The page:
Business Law e-Newsletter
September 29, 2016

ADR the Business Lawyer:  Help from the Judges’ Guide to ADRD. Toering

As we all know, alternative dispute resolution is increasingly emphasized in litigation. When we think of ADR, we typically think of arbitration or mediation. And rightfully so. But there are a number of additional ADR methods available. With about 1.5% of civil cases in Michigan going to verdict, with early ADR being emphasized in the business courts and elsewhere, and with case evaluation playing less of a role in business disputes, we as business attorneys and business litigators should be aware of some of these ADR options. Indeed, transactional lawyers may wish to discuss with their clients what, if any, ADR provisions should be incorporated in the agreements they are drafting for their clients.

Below are some of the ADR options. These are more fully described in the Michigan Judges Guide to ADR Practice and Procedure.

  1. Mediation (before or after litigation has commenced, or even while the case is on appeal). This may or may not be done pursuant to MCR 2.410, 2.411, and 2.412. Typically, the mediator “facilitates” settlement discussions among the parties. At some point (with the parties’ consent), the mediator may move into an “evaluative” mode. One example is where the mediator provides a “mediator’s recommendation,” which the parties may confidentially accept or reject.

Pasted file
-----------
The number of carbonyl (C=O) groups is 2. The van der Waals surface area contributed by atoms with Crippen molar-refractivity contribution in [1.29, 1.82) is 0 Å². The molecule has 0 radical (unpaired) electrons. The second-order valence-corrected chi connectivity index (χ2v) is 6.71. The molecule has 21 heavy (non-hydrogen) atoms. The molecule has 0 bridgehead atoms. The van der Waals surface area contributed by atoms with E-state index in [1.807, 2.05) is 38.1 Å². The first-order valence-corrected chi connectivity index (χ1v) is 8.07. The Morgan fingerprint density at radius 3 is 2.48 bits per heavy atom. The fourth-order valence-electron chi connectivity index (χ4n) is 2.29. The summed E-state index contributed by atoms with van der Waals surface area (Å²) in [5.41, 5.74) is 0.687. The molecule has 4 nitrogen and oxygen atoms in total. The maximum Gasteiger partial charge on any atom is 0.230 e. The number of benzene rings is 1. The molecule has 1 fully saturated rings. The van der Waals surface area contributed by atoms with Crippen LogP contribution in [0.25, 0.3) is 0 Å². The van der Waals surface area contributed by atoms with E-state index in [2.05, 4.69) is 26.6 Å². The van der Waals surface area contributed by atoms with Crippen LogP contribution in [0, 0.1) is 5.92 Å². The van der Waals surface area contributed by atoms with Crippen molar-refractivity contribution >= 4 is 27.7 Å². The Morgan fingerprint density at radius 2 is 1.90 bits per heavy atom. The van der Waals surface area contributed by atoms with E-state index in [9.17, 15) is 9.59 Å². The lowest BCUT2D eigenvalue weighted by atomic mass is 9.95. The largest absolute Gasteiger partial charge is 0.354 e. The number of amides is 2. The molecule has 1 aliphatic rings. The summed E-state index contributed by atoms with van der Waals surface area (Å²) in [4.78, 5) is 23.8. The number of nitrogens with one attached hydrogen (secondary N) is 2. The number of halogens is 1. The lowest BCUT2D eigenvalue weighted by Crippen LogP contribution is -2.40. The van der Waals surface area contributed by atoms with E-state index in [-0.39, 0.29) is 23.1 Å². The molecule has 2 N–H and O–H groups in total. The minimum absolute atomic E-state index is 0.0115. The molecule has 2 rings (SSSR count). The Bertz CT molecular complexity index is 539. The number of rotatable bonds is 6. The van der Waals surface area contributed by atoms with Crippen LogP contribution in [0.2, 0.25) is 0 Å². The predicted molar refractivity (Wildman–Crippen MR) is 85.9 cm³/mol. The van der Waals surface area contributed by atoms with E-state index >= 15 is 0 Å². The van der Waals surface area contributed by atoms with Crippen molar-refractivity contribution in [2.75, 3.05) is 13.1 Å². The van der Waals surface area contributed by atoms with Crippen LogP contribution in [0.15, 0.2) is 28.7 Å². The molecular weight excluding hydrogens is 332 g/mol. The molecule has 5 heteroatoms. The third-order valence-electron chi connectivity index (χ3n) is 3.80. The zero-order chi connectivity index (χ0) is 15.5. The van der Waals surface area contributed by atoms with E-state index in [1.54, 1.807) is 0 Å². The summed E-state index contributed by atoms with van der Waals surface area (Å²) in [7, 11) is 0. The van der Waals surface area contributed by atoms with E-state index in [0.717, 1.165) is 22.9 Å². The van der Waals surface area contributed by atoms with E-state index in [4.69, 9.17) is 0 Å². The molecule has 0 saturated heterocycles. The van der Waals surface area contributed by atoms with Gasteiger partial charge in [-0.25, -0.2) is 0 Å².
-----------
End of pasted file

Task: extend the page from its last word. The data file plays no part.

2. Non-binding mini-trial to the parties’ representatives.
  3. Non-binding mini-trial to a mock jury.
  4. Private dispute resolution advisor. The dispute resolution advisor will work with the parties to resolve issues that arise throughout the contract. This is often used in construction contracts.
  5. Early neutral fact-finding (non-binding) by an agreed neutral.
  6. Early neutral evaluation (non-binding) by an agreed neutral.
  7. ADR involving experts. Here, experts may preside over an ADR event, or the experts themselves may meet together to try to narrow the issues in dispute.
  8. Med/Arb. If mediation fails to settle the case, the case proceeds to arbitration. Depending on the parties’ agreement, the mediator may or may not become the arbitrator.
  9. Arb/Med. The parties arbitrate the case, and the arbitrator seals the award. The arbitrator then serves as a mediator. The award is issued if the parties cannot settle the case.
  10. Summary jury trial (with or without a high-low).
  11. Traditional arbitration.

Other resources include SCAO’s Office of Dispute Resolution.

Recent articles examining some of these alternatives include:

ADR Provisions in Business Agreements—So Many Choices—So Little Time by Cynthia E. Brazzil in the summer 2016 issue of the Michigan Business Law Journal, and Business Courts, Arbitration, and Pre-Suit Mediation:  A Modest Proposal for the Strategic Resolution of Business Disputes by Hon. John C. Foster, Richard L. Hurford, and Douglas L. Toering in the fall 2015 issue of the Michigan Business Law Journal.

If you are interested in ADR and Commercial Litigation, feel free to contact Jerome (Jerry) Rock, who chairs the ADR Subcommittee of the Commercial Litigation Committee.

Douglas L. Toering
(248) 457-9200

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